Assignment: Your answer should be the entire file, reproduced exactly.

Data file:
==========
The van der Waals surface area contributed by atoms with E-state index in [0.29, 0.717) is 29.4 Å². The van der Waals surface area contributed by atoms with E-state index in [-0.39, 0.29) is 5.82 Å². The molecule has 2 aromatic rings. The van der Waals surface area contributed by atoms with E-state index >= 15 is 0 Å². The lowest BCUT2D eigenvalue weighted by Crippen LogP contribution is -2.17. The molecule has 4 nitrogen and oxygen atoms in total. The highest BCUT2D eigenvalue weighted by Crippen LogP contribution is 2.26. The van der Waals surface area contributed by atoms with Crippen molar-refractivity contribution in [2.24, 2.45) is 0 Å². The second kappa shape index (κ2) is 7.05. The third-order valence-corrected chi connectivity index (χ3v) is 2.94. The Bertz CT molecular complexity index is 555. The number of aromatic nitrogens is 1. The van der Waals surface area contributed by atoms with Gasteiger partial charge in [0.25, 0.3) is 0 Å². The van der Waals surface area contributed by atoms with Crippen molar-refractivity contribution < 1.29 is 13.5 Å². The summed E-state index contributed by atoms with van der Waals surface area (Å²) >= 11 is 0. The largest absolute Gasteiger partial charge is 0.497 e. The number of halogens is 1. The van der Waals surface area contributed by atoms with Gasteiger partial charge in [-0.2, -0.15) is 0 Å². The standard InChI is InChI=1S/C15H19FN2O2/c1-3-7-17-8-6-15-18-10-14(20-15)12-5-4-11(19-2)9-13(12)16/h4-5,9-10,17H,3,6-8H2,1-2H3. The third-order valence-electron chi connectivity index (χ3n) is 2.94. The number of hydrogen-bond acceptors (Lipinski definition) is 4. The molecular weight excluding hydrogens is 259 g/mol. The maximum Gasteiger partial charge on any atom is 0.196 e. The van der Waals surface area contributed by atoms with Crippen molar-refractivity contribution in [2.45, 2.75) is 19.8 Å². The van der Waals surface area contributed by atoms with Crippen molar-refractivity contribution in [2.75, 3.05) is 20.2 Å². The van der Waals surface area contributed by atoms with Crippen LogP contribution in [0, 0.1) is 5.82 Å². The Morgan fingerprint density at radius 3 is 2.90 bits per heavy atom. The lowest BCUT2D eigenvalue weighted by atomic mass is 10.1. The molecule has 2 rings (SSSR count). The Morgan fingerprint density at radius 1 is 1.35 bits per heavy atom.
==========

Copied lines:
The van der Waals surface area contributed by atoms with E-state index in [0.29, 0.717) is 29.4 Å². The van der Waals surface area contributed by atoms with E-state index in [-0.39, 0.29) is 5.82 Å². The molecule has 2 aromatic rings. The van der Waals surface area contributed by atoms with E-state index >= 15 is 0 Å². The lowest BCUT2D eigenvalue weighted by Crippen LogP contribution is -2.17. The molecule has 4 nitrogen and oxygen atoms in total. The highest BCUT2D eigenvalue weighted by Crippen LogP contribution is 2.26. The van der Waals surface area contributed by atoms with Crippen molar-refractivity contribution in [2.24, 2.45) is 0 Å². The second kappa shape index (κ2) is 7.05. The third-order valence-corrected chi connectivity index (χ3v) is 2.94. The Bertz CT molecular complexity index is 555. The number of aromatic nitrogens is 1. The van der Waals surface area contributed by atoms with Gasteiger partial charge in [0.25, 0.3) is 0 Å². The van der Waals surface area contributed by atoms with Crippen molar-refractivity contribution < 1.29 is 13.5 Å². The summed E-state index contributed by atoms with van der Waals surface area (Å²) >= 11 is 0. The largest absolute Gasteiger partial charge is 0.497 e. The number of halogens is 1. The van der Waals surface area contributed by atoms with Gasteiger partial charge in [-0.2, -0.15) is 0 Å². The standard InChI is InChI=1S/C15H19FN2O2/c1-3-7-17-8-6-15-18-10-14(20-15)12-5-4-11(19-2)9-13(12)16/h4-5,9-10,17H,3,6-8H2,1-2H3. The third-order valence-electron chi connectivity index (χ3n) is 2.94. The number of hydrogen-bond acceptors (Lipinski definition) is 4. The molecular weight excluding hydrogens is 259 g/mol. The maximum Gasteiger partial charge on any atom is 0.196 e. The van der Waals surface area contributed by atoms with Crippen molar-refractivity contribution in [2.45, 2.75) is 19.8 Å². The van der Waals surface area contributed by atoms with Crippen molar-refractivity contribution in [2.75, 3.05) is 20.2 Å². The van der Waals surface area contributed by atoms with Crippen LogP contribution in [0, 0.1) is 5.82 Å². The Morgan fingerprint density at radius 3 is 2.90 bits per heavy atom. The lowest BCUT2D eigenvalue weighted by atomic mass is 10.1. The molecule has 2 rings (SSSR count). The Morgan fingerprint density at radius 1 is 1.35 bits per heavy atom.